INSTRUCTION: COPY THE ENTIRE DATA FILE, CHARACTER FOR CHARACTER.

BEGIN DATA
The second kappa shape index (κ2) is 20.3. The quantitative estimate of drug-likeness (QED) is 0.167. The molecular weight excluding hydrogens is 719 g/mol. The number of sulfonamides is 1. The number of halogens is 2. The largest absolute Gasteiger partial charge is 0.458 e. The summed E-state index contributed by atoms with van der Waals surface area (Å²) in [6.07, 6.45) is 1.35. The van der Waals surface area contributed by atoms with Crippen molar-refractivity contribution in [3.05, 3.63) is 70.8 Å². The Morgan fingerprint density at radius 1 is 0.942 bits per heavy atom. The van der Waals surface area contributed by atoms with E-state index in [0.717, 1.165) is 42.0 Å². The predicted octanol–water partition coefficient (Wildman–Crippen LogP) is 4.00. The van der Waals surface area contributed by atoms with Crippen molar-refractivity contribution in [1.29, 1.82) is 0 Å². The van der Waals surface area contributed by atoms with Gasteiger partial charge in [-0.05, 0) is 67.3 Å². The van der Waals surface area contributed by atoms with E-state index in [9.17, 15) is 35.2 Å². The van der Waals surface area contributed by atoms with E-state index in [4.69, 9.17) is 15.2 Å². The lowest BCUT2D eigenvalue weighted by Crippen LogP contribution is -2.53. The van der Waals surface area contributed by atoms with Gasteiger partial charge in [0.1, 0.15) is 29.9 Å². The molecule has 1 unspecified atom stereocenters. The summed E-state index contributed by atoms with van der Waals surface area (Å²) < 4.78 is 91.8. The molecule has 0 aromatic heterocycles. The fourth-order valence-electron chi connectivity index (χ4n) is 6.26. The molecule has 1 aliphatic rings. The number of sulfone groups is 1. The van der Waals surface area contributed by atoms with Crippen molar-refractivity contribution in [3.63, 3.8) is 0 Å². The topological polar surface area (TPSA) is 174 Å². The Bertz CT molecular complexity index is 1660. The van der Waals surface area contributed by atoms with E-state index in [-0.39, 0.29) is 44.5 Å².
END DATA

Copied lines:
The second kappa shape index (κ2) is 20.3. The quantitative estimate of drug-likeness (QED) is 0.167. The molecular weight excluding hydrogens is 719 g/mol. The number of sulfonamides is 1. The number of halogens is 2. The largest absolute Gasteiger partial charge is 0.458 e. The summed E-state index contributed by atoms with van der Waals surface area (Å²) in [6.07, 6.45) is 1.35. The van der Waals surface area contributed by atoms with Crippen molar-refractivity contribution in [3.05, 3.63) is 70.8 Å². The Morgan fingerprint density at radius 1 is 0.942 bits per heavy atom. The van der Waals surface area contributed by atoms with E-state index in [0.717, 1.165) is 42.0 Å². The predicted octanol–water partition coefficient (Wildman–Crippen LogP) is 4.00. The van der Waals surface area contributed by atoms with Crippen molar-refractivity contribution in [1.29, 1.82) is 0 Å². The van der Waals surface area contributed by atoms with Gasteiger partial charge in [-0.05, 0) is 67.3 Å². The van der Waals surface area contributed by atoms with E-state index in [9.17, 15) is 35.2 Å². The van der Waals surface area contributed by atoms with E-state index in [4.69, 9.17) is 15.2 Å². The lowest BCUT2D eigenvalue weighted by Crippen LogP contribution is -2.53. The van der Waals surface area contributed by atoms with Gasteiger partial charge in [0.1, 0.15) is 29.9 Å². The molecule has 1 unspecified atom stereocenters. The summed E-state index contributed by atoms with van der Waals surface area (Å²) < 4.78 is 91.8. The molecule has 0 aromatic heterocycles. The fourth-order valence-electron chi connectivity index (χ4n) is 6.26. The molecule has 1 aliphatic rings. The number of sulfone groups is 1. The van der Waals surface area contributed by atoms with Crippen molar-refractivity contribution in [3.63, 3.8) is 0 Å². The topological polar surface area (TPSA) is 174 Å². The Bertz CT molecular complexity index is 1660. The van der Waals surface area contributed by atoms with E-state index in [-0.39, 0.29) is 44.5 Å².